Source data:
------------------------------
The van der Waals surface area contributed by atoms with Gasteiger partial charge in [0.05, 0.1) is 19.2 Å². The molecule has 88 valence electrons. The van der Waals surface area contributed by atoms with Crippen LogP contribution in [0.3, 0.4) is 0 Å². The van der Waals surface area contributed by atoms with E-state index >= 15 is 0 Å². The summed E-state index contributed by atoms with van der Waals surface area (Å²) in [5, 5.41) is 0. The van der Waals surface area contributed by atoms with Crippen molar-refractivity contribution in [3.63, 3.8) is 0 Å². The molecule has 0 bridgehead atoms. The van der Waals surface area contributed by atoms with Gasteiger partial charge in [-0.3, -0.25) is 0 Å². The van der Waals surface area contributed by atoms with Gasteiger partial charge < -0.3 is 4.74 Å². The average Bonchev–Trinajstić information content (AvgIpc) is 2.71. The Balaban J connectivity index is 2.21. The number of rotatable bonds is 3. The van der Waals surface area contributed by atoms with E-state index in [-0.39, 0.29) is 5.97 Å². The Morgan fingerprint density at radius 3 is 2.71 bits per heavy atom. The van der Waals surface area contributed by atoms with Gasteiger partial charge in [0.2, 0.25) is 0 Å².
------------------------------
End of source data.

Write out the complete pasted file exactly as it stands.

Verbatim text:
The van der Waals surface area contributed by atoms with Gasteiger partial charge in [0.05, 0.1) is 19.2 Å². The molecule has 88 valence electrons. The van der Waals surface area contributed by atoms with Crippen LogP contribution in [0.3, 0.4) is 0 Å². The van der Waals surface area contributed by atoms with E-state index >= 15 is 0 Å². The summed E-state index contributed by atoms with van der Waals surface area (Å²) in [5, 5.41) is 0. The van der Waals surface area contributed by atoms with Crippen molar-refractivity contribution in [3.63, 3.8) is 0 Å². The molecule has 0 bridgehead atoms. The van der Waals surface area contributed by atoms with Gasteiger partial charge in [-0.3, -0.25) is 0 Å². The van der Waals surface area contributed by atoms with Gasteiger partial charge < -0.3 is 4.74 Å². The average Bonchev–Trinajstić information content (AvgIpc) is 2.71. The Balaban J connectivity index is 2.21. The number of rotatable bonds is 3. The van der Waals surface area contributed by atoms with E-state index in [-0.39, 0.29) is 5.97 Å². The Morgan fingerprint density at radius 3 is 2.71 bits per heavy atom. The van der Waals surface area contributed by atoms with Gasteiger partial charge in [0.2, 0.25) is 0 Å².